Thursday, May 10, 2012

The Messenger.

I've read a lot of Christian historical fiction over the past couple of years. Sometimes the stories tend to run together and be a little too similar, but Siri Mitchell is one author in this genre who I can always count on for a good, unique historical novel. And The Messenger was no exception.

Hannah Sunderland is a young Quaker woman living in Philadelphia under the British Occupation in 1778. She's content with the faith she's always known until her twin brother, who has joined up with the Colonials, ends up in the jail in town. Her fellow Quakers don't believe in supporting war or soldiers in any situation, so even visits to her brother in the jail are forbidden. Jeremiah Jones, a former soldier who runs a tavern, needs some way to pass messages to some of the imprisoned soldiers to plot an escape. Can he persuade Hannah to also become a spy, when she refuses to lie?

I think this is one of the first historical novels I've read that is set during the Revolutionary War! It seems that most of them take place during the mid to late 1800s. That's one of the unusual aspects of this book. Another is the very interesting pairing of the two leads: a young pacifist Quaker woman and a man who lost his arm during his time as a soldier.

I'll have to admit that I struggled to really get into the book until about halfway through. At first, it took me a while to get used to the dialogue, especially the fact that the Quaker characters use a lot of "thee's" and "thou's. It seemed a bit wooden until I got used to it. :) Also, it seemed that the romance was a bit back and forth. Hannah and Jeremiah definitely had a Lizzy vs. Darcy thing going on at times, which isn't uncommon, but sometimes it felt like their ups and downs were a little too unrealistic. I remember within a couple of pages at one point, Hannah told him that she despised and loathed him, and then she was thinking about how she always felt so safe with him.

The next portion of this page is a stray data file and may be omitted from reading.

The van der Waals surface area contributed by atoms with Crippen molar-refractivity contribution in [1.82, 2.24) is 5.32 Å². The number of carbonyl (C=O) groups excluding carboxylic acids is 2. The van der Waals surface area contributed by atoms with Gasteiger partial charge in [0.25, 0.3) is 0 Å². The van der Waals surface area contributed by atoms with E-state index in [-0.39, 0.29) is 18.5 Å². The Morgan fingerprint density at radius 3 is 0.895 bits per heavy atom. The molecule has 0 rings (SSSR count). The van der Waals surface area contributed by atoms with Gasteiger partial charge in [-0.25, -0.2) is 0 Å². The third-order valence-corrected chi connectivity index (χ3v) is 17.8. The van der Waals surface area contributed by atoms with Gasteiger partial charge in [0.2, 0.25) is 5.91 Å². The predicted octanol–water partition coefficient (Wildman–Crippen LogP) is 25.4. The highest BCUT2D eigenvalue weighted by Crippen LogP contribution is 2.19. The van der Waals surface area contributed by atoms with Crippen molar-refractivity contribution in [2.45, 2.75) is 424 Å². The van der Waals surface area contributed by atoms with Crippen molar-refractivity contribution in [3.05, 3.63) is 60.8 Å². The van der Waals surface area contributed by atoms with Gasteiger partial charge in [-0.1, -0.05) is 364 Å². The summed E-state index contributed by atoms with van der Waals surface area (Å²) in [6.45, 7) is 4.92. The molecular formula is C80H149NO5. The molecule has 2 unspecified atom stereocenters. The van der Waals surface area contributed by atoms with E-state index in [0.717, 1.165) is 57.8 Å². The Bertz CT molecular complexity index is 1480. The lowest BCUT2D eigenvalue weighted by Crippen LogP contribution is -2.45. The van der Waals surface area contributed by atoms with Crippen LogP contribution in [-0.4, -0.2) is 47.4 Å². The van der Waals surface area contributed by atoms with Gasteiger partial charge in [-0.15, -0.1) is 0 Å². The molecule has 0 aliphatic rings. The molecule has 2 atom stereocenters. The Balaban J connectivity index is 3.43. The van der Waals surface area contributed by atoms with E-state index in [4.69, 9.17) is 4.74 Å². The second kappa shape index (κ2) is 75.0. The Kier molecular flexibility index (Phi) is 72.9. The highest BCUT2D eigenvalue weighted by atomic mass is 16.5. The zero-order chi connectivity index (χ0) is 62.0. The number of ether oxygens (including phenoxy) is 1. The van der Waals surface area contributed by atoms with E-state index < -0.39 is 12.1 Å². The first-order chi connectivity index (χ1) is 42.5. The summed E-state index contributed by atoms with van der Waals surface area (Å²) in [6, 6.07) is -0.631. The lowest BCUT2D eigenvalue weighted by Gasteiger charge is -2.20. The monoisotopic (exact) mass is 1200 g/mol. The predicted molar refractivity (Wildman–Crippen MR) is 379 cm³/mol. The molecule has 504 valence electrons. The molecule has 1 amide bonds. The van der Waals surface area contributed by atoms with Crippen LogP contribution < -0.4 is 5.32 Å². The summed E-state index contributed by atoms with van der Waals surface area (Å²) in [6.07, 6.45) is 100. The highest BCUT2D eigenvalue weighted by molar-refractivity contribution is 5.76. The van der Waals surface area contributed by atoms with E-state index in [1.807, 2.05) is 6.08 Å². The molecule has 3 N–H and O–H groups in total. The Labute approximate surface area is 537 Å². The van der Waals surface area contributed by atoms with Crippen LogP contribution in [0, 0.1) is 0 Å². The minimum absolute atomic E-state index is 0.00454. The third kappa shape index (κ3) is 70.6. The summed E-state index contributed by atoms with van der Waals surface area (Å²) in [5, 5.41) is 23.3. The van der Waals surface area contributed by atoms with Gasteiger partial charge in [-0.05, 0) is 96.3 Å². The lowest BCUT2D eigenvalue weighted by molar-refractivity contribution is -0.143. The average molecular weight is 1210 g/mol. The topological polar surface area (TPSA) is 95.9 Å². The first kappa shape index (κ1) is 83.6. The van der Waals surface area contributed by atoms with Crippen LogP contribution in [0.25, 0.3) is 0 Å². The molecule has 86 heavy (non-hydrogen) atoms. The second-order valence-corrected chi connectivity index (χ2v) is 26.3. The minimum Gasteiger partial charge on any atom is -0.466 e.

There were a couple of other little plot holes and inconsistencies- things that were emphasized so much at one point were just brushed over at other times.

But despite these little things, I really did enjoy the book, though not as much as I hoped to. Despite the fact that an escape from the jail is being planned, it wasn't exactly a nail-biting story. Things did get a little intense during the last 1/3, though. I enjoyed the glimpse into the Quaker faith, even if I did find their refusal to aid or visit the prisoners infuriating. Especially Hannah's could they not care about what was happening to their son? I also liked the issue that was brought up about truth and lies- when is it okay to tell a lie? When lives are at stake? And though the end came sort of abruptly, I was satisfied with it. :)

I recommend Siri Mitchell's The Messenger (and other books) to fans of faith-based historical fiction, especially if you're interested in something of the Revolutionary War era.

{Note: I received this novel free for review from Bethany House Publishers. In exchange, I was asked to right an honest, and not necessarily positive, review.}

Until next time,


  1. I'm glad you liked this book! I agree with you about the slow start -- once I got past that I was hooked.

  2. Interesting! I might have to take a peek at this sometime

  3. Thanks for taking the time to write and post a review!

    Happy reading,



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